About This Page
During the Vietnam War, a number of U.S. peace activists began to look for alternatives to paying taxes for war. Joining the small core groups of pacifist war tax resisters, they became unwilling to pay for war just as they were personally unwilling to fight.
As significant numbers of people began to refuse payment, resisters founded the first alternative funds to hold and redirect resisted taxes. The purpose of the alternative funds was, and continues to be, the redirection of tax money from war and war preparation to the funding of social needs and nonviolent social change.
This guide is intended to be helpful to folks wanting to start an alternative fund, but this is not legal advice. The information, some coming from the experience of alternative funds 25 years ago or more, may not be complete or relevant to your particular situation. If your experience differs from what’s written here, let us know about it!
An Introduction to Alternative Funds
By Carolyn Stevens
Carolyn Stevens is a former Coordinator for the National War Tax Resistance Coordinating Committee. She lives in Seattle and was active with the Nonviolent Action Community of Cascadia (NACC), which used to run the Conscience and Military Tax Campaign (CMTC) alternative fund. This article has been updated periodically by NWTRCC.
“Alternative Funds provide an effective complement to war tax resistance. Not only is money resisted from war, but it is re-channeled into more peaceful, life-affirming activities. Thus, the act of war tax resistance becomes not merely an act of refusal, but an act of affirmation of those values which we believe to be important.”
– Tom and Francine Wall
During the Vietnam War, a number of U.S. peace activists began to look for alternatives to paying taxes for war. Joining the small core groups of pacifist war tax resisters, they became unwilling to pay for war just as they were personally unwilling to fight.
As significant numbers of people began to refuse payment, the question of how to redirect the resisted taxes arose, and the first alternative funds were founded. The purpose of the alternative funds was, and continues to be, the redirection of tax money from war and war preparation to the funding of social needs and nonviolent social change. Alternative funds serve several specific functions:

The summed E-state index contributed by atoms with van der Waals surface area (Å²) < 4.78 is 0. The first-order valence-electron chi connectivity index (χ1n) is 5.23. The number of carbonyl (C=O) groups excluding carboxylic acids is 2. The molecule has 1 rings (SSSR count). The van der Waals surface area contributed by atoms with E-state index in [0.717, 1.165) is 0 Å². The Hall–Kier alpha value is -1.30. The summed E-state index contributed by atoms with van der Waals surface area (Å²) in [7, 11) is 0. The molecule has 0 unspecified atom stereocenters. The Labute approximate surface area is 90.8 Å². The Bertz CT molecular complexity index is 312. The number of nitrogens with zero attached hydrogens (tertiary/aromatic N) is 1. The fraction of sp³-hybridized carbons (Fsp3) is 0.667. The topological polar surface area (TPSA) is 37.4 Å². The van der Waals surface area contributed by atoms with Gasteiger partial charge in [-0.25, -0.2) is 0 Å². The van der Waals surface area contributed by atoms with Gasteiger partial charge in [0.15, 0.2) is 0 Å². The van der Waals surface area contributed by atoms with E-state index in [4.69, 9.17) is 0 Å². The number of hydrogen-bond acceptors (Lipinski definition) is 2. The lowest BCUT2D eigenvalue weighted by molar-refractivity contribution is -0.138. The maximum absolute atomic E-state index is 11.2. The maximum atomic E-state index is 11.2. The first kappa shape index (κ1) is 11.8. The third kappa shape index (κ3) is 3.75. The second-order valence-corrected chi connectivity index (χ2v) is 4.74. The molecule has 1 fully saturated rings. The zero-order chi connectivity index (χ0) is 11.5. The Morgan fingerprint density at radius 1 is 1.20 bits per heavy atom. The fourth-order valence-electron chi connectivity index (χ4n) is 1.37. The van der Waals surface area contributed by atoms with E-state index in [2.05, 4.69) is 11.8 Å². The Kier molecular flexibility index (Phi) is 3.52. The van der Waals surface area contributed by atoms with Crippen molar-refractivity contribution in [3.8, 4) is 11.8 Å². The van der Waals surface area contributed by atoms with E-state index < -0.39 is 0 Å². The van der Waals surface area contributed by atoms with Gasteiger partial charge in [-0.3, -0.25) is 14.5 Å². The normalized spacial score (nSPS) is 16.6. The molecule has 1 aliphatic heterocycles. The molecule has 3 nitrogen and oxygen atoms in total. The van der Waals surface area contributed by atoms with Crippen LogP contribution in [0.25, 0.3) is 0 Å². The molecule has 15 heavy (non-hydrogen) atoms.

- Through the pooling of resisted tax dollars, they enable war tax resisters to make grants and loans that significantly benefit the work of positive social change and human service in local communities.
- They provide a focus of activity and support for war tax resisters and help to publicize the concepts of war tax resistance and redirection.
- They demonstrate that war tax resistance is motivated by opposition to war and not by personal gain for resisters.
- They embody the idea that citizens can take direct action to redress the misguided and immoral spending priorities of the U.S. government.
There are two basic types of alternative fund, but individual funds may differ from these types. Check directly with your local fund to see who deposits with them, how they are structured, and what they do with income that may be generated by the fund.
- Escrow funds*. These funds receive resisted taxes and hold them in escrow. Depositors can retrieve their money if necessary, especially if they are subject to an IRS seizure. In effect, these funds provide resisters with a form of self-insurance; if, for example, the IRS levies a bank account, a resister can replace the funds by withdrawing money from the escrow account. Interest earned on escrow account funds is granted to community groups.
- Redirection funds. This type of fund serves as a channel for the outright donation of resisted taxes. War tax resisters pool their resisted tax dollars together and then decide how to grant or loan the funds. Any interest accrued is also donated.
* A note about “escrow”: Legally established escrow accounts require certain conditions to be met before funds are released, such as a rent strike, where rent from tenants is held by a third party until certain improvements in the building are made by the landlord. In 1980, the Conscience and Military Tax Campaign fund was established specifically to hold funds in escrow pending passage into law of the U.S. Peace Tax Fund Bill. However, over the years the war tax resistance network has used the term “escrow” more informally; a third party holds the funds but the conditions are set more on an individual than group basis.
Some alternative funds combine escrow and redirection aspects, holding some funds in escrow and donating others in accordance with the instructions of their depositors. The bookkeeping and investment practices of the smaller funds are usually straightforward and informal, while large funds, those with tens or hundreds of thousands of dollars in assets, may have fairly complex policies and procedures.
Every year thousands of resisted tax dollars are redirected through alternative funds to support humane and peaceful causes. Usually funds are granted publicly on Tax Day, providing an opportunity to make the links between military spending and the domestic economy. As a way to build coalitions, some funds have begun to invite representatives of community groups to join their boards and help disburse the money.